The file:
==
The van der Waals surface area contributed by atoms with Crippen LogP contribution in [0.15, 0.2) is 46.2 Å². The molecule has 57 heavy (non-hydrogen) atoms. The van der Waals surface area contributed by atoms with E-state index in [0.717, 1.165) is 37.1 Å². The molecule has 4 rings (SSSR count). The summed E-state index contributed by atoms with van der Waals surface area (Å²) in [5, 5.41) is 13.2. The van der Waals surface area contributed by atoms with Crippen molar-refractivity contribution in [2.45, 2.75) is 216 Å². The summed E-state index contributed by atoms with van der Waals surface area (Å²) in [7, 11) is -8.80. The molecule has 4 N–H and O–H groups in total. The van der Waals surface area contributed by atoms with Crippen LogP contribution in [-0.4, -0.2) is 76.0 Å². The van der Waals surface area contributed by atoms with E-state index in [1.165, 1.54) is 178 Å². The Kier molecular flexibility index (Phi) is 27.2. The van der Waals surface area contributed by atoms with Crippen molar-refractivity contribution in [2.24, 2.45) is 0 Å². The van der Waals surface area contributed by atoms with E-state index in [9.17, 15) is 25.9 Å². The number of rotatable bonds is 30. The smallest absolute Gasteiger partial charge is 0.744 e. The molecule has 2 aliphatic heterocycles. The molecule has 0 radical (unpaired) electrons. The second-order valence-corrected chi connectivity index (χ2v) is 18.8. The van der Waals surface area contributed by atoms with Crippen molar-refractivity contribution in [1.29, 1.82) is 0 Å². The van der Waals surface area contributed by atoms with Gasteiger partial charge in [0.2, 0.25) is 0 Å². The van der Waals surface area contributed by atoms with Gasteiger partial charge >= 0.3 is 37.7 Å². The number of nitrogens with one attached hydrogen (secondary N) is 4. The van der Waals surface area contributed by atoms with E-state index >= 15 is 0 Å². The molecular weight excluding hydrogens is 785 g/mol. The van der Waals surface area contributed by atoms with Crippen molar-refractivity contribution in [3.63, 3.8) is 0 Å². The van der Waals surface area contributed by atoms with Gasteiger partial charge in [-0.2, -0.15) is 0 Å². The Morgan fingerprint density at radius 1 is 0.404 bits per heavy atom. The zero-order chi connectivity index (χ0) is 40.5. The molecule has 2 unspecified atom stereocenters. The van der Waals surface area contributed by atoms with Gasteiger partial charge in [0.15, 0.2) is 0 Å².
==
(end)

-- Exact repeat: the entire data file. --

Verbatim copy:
The van der Waals surface area contributed by atoms with Crippen LogP contribution in [0.15, 0.2) is 46.2 Å². The molecule has 57 heavy (non-hydrogen) atoms. The van der Waals surface area contributed by atoms with E-state index in [0.717, 1.165) is 37.1 Å². The molecule has 4 rings (SSSR count). The summed E-state index contributed by atoms with van der Waals surface area (Å²) in [5, 5.41) is 13.2. The van der Waals surface area contributed by atoms with Crippen molar-refractivity contribution in [2.45, 2.75) is 216 Å². The summed E-state index contributed by atoms with van der Waals surface area (Å²) in [7, 11) is -8.80. The molecule has 4 N–H and O–H groups in total. The van der Waals surface area contributed by atoms with Crippen LogP contribution in [-0.4, -0.2) is 76.0 Å². The van der Waals surface area contributed by atoms with E-state index in [1.165, 1.54) is 178 Å². The Kier molecular flexibility index (Phi) is 27.2. The van der Waals surface area contributed by atoms with Crippen molar-refractivity contribution in [2.24, 2.45) is 0 Å². The van der Waals surface area contributed by atoms with E-state index in [9.17, 15) is 25.9 Å². The number of rotatable bonds is 30. The smallest absolute Gasteiger partial charge is 0.744 e. The molecule has 2 aliphatic heterocycles. The molecule has 0 radical (unpaired) electrons. The second-order valence-corrected chi connectivity index (χ2v) is 18.8. The van der Waals surface area contributed by atoms with Crippen molar-refractivity contribution in [1.29, 1.82) is 0 Å². The van der Waals surface area contributed by atoms with Gasteiger partial charge in [0.2, 0.25) is 0 Å². The van der Waals surface area contributed by atoms with Gasteiger partial charge >= 0.3 is 37.7 Å². The number of nitrogens with one attached hydrogen (secondary N) is 4. The van der Waals surface area contributed by atoms with E-state index >= 15 is 0 Å². The molecular weight excluding hydrogens is 785 g/mol. The van der Waals surface area contributed by atoms with Crippen molar-refractivity contribution in [3.63, 3.8) is 0 Å². The van der Waals surface area contributed by atoms with Gasteiger partial charge in [-0.2, -0.15) is 0 Å². The Morgan fingerprint density at radius 1 is 0.404 bits per heavy atom. The zero-order chi connectivity index (χ0) is 40.5. The molecule has 2 unspecified atom stereocenters. The van der Waals surface area contributed by atoms with Gasteiger partial charge in [0.15, 0.2) is 0 Å².